Daytime run - What to consider?

Jmash

Chirping
Sep 11, 2018
38
64
69
SF Bay Area
Hello all BYC'ers!
Sorry for the length.. just wanted to give a bit of a set up....

Our flock currently free ranges in our backyard, but for a variety of reasons I'd like to provide them with another space so they aren't in the back yard as much messing it all up. We have a somewhat unique set up: we live in an urban environment (suburbs of San Francisco), but our back yard butts up against an easement so we have a relatively large, wooded space behind our fence that we can fence off and use for a run. The space behind the fence is on a slope and is very rugged with lots of plants, trees and downed trees.

Our coop already has been placed behind the fence and we have a hole in the fence that goes directly into the coop so they can range in the backyard. I'd like add additional wire fencing to create a large area of the space behind the fence, about 20'x30', that encloses the coop.

It doesn't have to be pretty, so I was thinking metal posts with 1"x2" galvanized wire or just regular wire fencing with 1" or ½" hardwire around the bottom 3'.

Okay, considerations:
1) I know it would be ideal to have it all covered, but since there are trees in this space, that would be very difficult to do... thoughts? How risky is it to have it be uncovered...

2) Its pretty woodsy back there - do we need to clear out or cut back the plant life that is growing... would love to keep it to reduce the amount of work the needs to go into it (and also to provide cover if needed)...

3) We have predators! Coyotes, raccoons, opossums... I'm sure snakes... Most of these are nocturnal, so how much do we need to worry about them in the daytime?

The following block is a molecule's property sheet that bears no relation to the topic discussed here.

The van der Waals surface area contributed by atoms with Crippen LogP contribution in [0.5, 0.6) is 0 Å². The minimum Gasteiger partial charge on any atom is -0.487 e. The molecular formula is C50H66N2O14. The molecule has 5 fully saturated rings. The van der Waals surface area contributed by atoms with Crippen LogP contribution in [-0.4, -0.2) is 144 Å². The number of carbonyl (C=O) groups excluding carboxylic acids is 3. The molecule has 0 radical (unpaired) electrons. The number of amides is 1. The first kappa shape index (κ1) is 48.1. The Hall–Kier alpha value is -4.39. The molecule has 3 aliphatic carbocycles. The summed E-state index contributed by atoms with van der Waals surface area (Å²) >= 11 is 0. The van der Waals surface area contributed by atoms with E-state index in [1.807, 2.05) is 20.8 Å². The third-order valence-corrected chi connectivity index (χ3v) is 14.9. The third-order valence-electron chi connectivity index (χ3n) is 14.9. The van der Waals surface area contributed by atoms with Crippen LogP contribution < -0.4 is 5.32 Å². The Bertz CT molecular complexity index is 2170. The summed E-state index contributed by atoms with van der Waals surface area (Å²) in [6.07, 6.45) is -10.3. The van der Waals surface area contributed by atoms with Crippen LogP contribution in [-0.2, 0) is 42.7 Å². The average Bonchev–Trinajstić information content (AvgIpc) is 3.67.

4) other thoughts?


thanks so much!
 

cavemanrich

Enabler
5 Years
Apr 6, 2014
12,379
33,162
1,127
Melrose Park Illinois
Let me share some thoughts................ :frow
The run area needs to be clear enough for the chickens to run around in. That does not mean totally cleared.
The fence needs to be high enough so chickens do not fly over with EASE. and coyotes jump in with EASE. Coyotes are daytime predators as well.
Snakes are there day and night. Not sure which snakes you have, but if the environment is not snake friendly, they will relocate to area they prefer. Cutting back and clearing would make it less snake friendly.
Hawks, and other areal raptors are difficult to protect from. One way is to install some netting or light tarps attached to the trees inside run. You may not have every square yard covered, but some overhead protection works as a deterrent. The tarps also do give protection from weather related elements. The tarps I am talking about are the inexpensive variety (blue,green silver). Attach them to trees using rubber straps. This way wind will not rip them as easily. The rubber straps provide enough give motion. That is how I have my run overhead protected.
Ask anything else you need to know. We are all here to help each other out.:thumbsup
WISHING YOU BEST.............................. :welcome
 

jreardon1918

Songster
Jul 13, 2016
451
696
206
Southeast, MA
My Coop
My Coop
We added a daytime run this summer. When we are going to be home for most of the day we let them out into the larger run. Considerations:
  • 1000 SF of added run space. The fence is 5'. The openings are 2"x 4". It adds roughly 50' x 20' to their ranging area. This gives a lot of space to range.
  • Shade. there is a huge oak tree that gives great shade
  • Protection. The run gives some level of protection.
  • Risk. Our coop and covered run are very secure. Opening the added run increases risk. Access is through a side door. If/when predators gain access to the run. they have access to the covered run and coop.
  • predators. it puts the hens right next to the woods where the fox, coyote, fisher cats live. The fence will only slow them down and the new side door is open and will allow easy access. Even with "supervision" we know this is a risk.
  • dogs. We rarely have neighborhood dogs loose, so the fence is probably all we need for them.
  • fence height. They can all get over the fence if they want. Two escapees in 6 months. The funny thing is they couldn't/wouldn't figure out how to get back in.
  • run floor. At this point the run is mostly dirt. We have been throwing cut grass and yard waste in there. This fall, leaves, pine needles yard waste. Hopefully it will be a bit more forest floor.
 

Attachments

Top Bottom